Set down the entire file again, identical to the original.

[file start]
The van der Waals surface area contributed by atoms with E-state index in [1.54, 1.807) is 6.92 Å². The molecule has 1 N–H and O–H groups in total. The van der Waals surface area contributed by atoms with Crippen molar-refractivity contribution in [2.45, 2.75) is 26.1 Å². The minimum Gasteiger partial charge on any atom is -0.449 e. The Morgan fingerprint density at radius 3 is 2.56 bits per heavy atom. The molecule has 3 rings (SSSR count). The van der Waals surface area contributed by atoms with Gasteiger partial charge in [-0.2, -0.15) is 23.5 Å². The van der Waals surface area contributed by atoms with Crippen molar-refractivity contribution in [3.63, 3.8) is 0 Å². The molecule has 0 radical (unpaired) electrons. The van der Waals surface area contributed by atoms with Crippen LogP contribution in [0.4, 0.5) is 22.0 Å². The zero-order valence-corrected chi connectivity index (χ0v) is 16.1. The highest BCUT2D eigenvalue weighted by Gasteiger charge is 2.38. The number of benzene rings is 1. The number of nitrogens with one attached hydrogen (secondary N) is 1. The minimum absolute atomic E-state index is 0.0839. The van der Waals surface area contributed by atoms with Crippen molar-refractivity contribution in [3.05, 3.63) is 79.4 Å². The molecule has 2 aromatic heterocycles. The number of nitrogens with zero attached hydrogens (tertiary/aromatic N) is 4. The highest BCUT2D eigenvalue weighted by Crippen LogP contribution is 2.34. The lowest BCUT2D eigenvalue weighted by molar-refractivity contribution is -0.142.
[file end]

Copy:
The van der Waals surface area contributed by atoms with E-state index in [1.54, 1.807) is 6.92 Å². The molecule has 1 N–H and O–H groups in total. The van der Waals surface area contributed by atoms with Crippen molar-refractivity contribution in [2.45, 2.75) is 26.1 Å². The minimum Gasteiger partial charge on any atom is -0.449 e. The Morgan fingerprint density at radius 3 is 2.56 bits per heavy atom. The molecule has 3 rings (SSSR count). The van der Waals surface area contributed by atoms with Gasteiger partial charge in [-0.2, -0.15) is 23.5 Å². The van der Waals surface area contributed by atoms with Crippen molar-refractivity contribution in [3.63, 3.8) is 0 Å². The molecule has 0 radical (unpaired) electrons. The van der Waals surface area contributed by atoms with Crippen LogP contribution in [0.4, 0.5) is 22.0 Å². The zero-order valence-corrected chi connectivity index (χ0v) is 16.1. The highest BCUT2D eigenvalue weighted by Gasteiger charge is 2.38. The number of benzene rings is 1. The number of nitrogens with one attached hydrogen (secondary N) is 1. The minimum absolute atomic E-state index is 0.0839. The van der Waals surface area contributed by atoms with Crippen molar-refractivity contribution in [3.05, 3.63) is 79.4 Å². The molecule has 2 aromatic heterocycles. The number of nitrogens with zero attached hydrogens (tertiary/aromatic N) is 4. The highest BCUT2D eigenvalue weighted by Crippen LogP contribution is 2.34. The lowest BCUT2D eigenvalue weighted by molar-refractivity contribution is -0.142.